Let us remember 9/11 but not forget the day after

A woman grieves at the inscription of her late husband's name at the national 9/11 Memorial and Museum in New York City Sept. 11, 2014. (OSV News photo/Chang Lee, Reuters)

(OSV News) – Cardinal Timothy M. Dolan of New York told OSV News the 22nd anniversary of the 9/11 terror attacks, which will be marked with solemn ceremonies across the U.S., should be observed with memories of lives lost and impacted by the day’s events. But he added it also is worth remembering the spirit of the following day, Sept. 12, 2001, when Americans came together as a nation.

On Sept. 11, 2001, 19 militants associated with the Islamic terror group al-Qaida hijacked airplanes for suicide attacks that left nearly 3,000 people dead in New York City, at the Pentagon just outside Washington and in a field in rural Shanksville, Pennsylvania, where passengers thwarted the terrorists’ intention to strike another target in Washington, likely the U.S. Capitol with Congress in session.

Cardinal Dolan, who became archbishop of New York in 2009, said the date is “nationally recalled with reverence, even internationally, but it’s especially poignant to New York City … because that was ground zero; that was the place of the tragedy.”

In New York City, al-Qaida hijackers rammed two commercial jetliners into the twin towers of the World Trade Center. At 8:46 a.m, American Airlines Flight 11 crashed into floors 93 through 99 of the North Tower. At 9:03 a.m. United Airlines Flight 175 struck the South Tower. Within two hours, both towers collapsed, killing 2,753 people in New York alone that day.

“It’s rare in my 15-and-a-half years as archbishop of New York that I’ve ever met anybody that did not have some disturbing memory of 9/11 – a neighbor, a family, a friend – just the reaction of seeing the tragedy upfront and knowing realizing how vulnerable we were,” Cardinal Dolan said.

The damage of that day stretched beyond the New York City lines, Cardinal Dolan said, saying he also seeks to attend anniversary memorials in smaller towns in the area that saw loss that day.

“This is not a ripple effect, it’s a tsunami effect that it had throughout the whole Archdiocese of New York, plus the Diocese of Brooklyn, the Diocese of Rockville Center, and that’s still vivid in people’s memory.”

The 9/11 attacks would continue to claim more victims. In the years following, more than 4,600 first responders and survivors have since died from cancers and other ailments incurred by toxic dust, fumes and fibers from the debris; thousands more continue to suffer.

A priest blesses the casket of New York Fire Department chaplain Franciscan Father Mychal Judge as firefighters mourn his death during a funeral Mass at St. Francis of Assisi Church in New York City Sept. 15, 2001. Father Judge died while giving last rites to a firefighter in the collapse of the World Trade Center towers on 9/11 and was the first publicly identified casualty of the terrorist attacks. (OSV News photo/Reuters)

A 2021 study by the Pew Research Center found that most Americans who were old enough to recall the day remember where they were and what they were doing when they heard the country was under attack. However, an increasing number of Americans have no recollection of that horrific day, because they were either too young or were not yet born.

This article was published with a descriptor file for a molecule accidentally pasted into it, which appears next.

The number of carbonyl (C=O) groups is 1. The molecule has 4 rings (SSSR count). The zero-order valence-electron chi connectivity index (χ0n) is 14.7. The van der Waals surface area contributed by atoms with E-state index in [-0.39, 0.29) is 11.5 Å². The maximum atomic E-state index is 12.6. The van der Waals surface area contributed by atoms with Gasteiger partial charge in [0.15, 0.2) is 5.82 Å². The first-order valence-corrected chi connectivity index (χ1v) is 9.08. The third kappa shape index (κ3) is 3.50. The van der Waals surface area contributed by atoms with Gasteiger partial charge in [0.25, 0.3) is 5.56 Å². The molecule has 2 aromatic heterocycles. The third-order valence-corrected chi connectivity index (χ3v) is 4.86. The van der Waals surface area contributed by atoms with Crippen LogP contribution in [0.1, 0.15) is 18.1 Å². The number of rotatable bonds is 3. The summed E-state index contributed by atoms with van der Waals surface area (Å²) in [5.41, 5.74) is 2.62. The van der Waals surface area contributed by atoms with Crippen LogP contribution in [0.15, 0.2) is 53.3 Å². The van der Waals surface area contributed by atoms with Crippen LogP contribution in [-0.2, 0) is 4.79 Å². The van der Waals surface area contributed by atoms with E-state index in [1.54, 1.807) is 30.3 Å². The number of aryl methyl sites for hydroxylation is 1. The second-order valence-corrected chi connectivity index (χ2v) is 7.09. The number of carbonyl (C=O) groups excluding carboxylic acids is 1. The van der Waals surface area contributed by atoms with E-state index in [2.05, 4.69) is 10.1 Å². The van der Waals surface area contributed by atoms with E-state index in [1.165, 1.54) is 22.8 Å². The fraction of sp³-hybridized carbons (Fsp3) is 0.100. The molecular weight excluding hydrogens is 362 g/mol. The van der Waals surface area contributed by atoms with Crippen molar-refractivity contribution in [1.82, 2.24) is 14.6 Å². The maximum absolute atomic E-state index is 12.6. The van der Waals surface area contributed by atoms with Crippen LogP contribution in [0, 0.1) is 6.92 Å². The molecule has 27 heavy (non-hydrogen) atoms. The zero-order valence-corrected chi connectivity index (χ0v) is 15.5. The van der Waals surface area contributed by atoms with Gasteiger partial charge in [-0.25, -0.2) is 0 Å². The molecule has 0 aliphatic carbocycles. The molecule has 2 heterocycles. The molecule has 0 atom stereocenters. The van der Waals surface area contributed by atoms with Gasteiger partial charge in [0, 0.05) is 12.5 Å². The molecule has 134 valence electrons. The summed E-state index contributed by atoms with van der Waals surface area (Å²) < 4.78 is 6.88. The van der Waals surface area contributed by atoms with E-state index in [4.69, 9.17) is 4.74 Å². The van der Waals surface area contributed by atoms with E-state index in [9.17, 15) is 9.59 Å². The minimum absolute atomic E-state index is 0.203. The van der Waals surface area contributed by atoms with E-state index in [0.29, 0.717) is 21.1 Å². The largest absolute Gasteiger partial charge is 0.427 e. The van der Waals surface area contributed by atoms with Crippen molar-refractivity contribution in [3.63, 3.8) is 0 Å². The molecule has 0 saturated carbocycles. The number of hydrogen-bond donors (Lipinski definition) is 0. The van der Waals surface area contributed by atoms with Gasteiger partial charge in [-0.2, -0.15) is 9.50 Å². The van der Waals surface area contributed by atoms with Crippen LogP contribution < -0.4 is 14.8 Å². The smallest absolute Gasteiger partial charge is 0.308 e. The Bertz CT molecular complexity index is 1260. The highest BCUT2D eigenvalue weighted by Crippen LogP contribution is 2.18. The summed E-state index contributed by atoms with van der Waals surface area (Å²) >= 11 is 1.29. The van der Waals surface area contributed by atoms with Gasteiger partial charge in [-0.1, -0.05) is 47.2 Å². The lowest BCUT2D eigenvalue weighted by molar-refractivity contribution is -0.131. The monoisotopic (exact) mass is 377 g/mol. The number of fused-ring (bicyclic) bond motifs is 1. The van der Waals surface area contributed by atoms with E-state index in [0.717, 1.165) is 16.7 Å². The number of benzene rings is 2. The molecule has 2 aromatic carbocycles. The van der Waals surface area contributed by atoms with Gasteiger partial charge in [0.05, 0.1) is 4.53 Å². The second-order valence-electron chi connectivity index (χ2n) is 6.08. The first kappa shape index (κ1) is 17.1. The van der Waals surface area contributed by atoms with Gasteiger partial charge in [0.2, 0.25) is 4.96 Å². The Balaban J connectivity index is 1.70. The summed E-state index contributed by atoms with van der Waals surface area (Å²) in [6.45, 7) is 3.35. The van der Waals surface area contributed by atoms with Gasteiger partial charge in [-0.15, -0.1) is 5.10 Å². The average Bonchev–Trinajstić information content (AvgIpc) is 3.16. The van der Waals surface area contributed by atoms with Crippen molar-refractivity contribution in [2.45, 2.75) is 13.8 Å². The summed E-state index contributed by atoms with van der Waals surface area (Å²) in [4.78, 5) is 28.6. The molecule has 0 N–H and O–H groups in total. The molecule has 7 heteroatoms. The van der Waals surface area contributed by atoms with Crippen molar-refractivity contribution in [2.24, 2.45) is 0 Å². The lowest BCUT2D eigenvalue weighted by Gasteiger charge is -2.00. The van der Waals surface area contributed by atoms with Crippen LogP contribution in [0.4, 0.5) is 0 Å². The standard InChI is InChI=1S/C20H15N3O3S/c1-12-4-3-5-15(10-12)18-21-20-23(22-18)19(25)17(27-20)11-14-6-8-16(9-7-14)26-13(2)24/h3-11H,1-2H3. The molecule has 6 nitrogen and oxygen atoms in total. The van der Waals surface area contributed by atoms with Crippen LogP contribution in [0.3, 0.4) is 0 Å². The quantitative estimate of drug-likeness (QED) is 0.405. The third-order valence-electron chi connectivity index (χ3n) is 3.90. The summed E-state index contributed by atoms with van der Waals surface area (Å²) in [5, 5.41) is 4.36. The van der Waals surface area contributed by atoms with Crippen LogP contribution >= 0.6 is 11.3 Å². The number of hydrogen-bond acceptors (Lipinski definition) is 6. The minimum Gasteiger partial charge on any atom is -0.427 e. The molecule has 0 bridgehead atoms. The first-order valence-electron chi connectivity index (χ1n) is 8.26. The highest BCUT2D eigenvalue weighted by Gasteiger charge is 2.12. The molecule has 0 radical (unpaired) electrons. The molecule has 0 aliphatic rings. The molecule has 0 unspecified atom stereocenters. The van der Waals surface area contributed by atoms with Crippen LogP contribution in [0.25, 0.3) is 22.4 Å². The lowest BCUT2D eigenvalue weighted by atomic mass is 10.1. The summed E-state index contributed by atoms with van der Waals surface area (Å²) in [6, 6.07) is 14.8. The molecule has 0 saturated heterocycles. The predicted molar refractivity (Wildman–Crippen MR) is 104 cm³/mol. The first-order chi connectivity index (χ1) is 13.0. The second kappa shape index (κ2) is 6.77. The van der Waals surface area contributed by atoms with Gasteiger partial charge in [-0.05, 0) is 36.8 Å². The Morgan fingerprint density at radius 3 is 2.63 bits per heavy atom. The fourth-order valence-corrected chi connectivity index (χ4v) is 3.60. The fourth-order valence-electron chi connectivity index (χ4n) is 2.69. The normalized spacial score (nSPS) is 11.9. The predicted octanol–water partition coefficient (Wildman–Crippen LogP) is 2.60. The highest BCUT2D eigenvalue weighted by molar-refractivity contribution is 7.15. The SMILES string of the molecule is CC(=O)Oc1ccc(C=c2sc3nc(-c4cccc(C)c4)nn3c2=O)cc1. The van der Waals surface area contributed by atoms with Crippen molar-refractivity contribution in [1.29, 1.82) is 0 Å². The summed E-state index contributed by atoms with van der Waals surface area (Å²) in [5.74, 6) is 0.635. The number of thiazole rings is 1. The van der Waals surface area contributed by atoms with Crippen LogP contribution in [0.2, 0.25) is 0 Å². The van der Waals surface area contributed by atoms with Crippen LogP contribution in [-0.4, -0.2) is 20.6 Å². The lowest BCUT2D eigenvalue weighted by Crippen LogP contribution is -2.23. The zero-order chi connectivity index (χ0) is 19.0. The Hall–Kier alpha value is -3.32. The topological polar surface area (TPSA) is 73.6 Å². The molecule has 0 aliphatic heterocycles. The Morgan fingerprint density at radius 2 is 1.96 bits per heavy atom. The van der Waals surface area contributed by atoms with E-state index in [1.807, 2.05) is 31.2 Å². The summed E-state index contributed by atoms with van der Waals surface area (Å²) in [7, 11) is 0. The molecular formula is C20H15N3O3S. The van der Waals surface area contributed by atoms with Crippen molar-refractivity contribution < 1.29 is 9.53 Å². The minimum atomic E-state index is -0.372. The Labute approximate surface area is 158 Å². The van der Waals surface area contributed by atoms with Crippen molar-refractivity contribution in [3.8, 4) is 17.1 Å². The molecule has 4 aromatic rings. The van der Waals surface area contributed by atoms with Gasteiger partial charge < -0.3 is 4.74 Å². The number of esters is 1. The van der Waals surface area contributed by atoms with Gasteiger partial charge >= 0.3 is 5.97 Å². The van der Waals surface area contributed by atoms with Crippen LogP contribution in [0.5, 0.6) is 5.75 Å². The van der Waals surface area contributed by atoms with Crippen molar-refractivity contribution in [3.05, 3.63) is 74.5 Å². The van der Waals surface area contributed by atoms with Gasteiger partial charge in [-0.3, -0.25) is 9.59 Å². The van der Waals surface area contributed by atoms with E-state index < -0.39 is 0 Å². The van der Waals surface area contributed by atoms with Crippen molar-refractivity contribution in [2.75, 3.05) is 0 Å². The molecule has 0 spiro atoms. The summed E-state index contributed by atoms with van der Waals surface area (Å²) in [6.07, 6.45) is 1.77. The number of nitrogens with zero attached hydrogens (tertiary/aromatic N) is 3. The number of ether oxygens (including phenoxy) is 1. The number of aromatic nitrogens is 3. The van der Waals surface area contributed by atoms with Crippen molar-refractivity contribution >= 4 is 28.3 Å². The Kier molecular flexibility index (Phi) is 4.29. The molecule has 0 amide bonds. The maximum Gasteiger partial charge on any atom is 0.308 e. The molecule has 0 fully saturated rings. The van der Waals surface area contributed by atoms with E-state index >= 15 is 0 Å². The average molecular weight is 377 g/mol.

Cardinal Dolan said that in remembering the terrorist attacks of Sept. 11, 2001, Americans should also reflect on Sept. 12, 2001, when Americans came together, he said, to console and recover.

The pastor of St. Peter’s Church, which previously stood in the shadow of the World Trade Center and served as a rescue and recovery site, Cardinal Dolan said, told him that marking 9/11 “is very, very important.” St. Peter’s was the place where the body of Franciscan Father Mychal Judge, a chaplain to New York City firefighters, was placed before the altar as the attack’s first publicly identified casualty.

Only the day before, Father Judge gave a prophetic homily to the firefighters of Engine 73/Ladder 42 in the Bronx, saying, “You do what God has called you to do. You get on that rig, you go out and do the job. No matter how big the call, no matter how small, you have no idea of what God is calling you to do, but God needs you. He needs me. He needs all of us. God needs us to keep supporting each other, to be kind to each other, to love each other. … Turn to God each day – put your faith, your trust, your hope and your life in his hands. He’ll take care of you, and you’ll have a good life. And this firehouse will be a great blessing to his neighborhood and to this city. Amen.”

Cardinal Dolan said the pastor of St. Peter’s Church shared with him why in the story of that terrible day, “9/12 is even more important.”

“I said, ‘What do you mean by that?’ He said, ‘Well, that’s the day we took a deep breath and started to rebuild and renew and console each other. That’s the day we start kind of looking inward and looked outward. That’s the day we just said, we got work to do,’” Cardinal Dolan recalled. “And he said, ‘really, everything after that has been part of 9/12.’ And I thought, ‘My, oh my, how perceptive.’”

An annual commemoration ceremony takes place at the 9/11 Memorial Plaza in New York to read aloud the names of those killed in the 9/11 attacks and in the 1993 World Trade Center bombing, according to the National September 11 Memorial & Museum, with similar memorial events at other sites.

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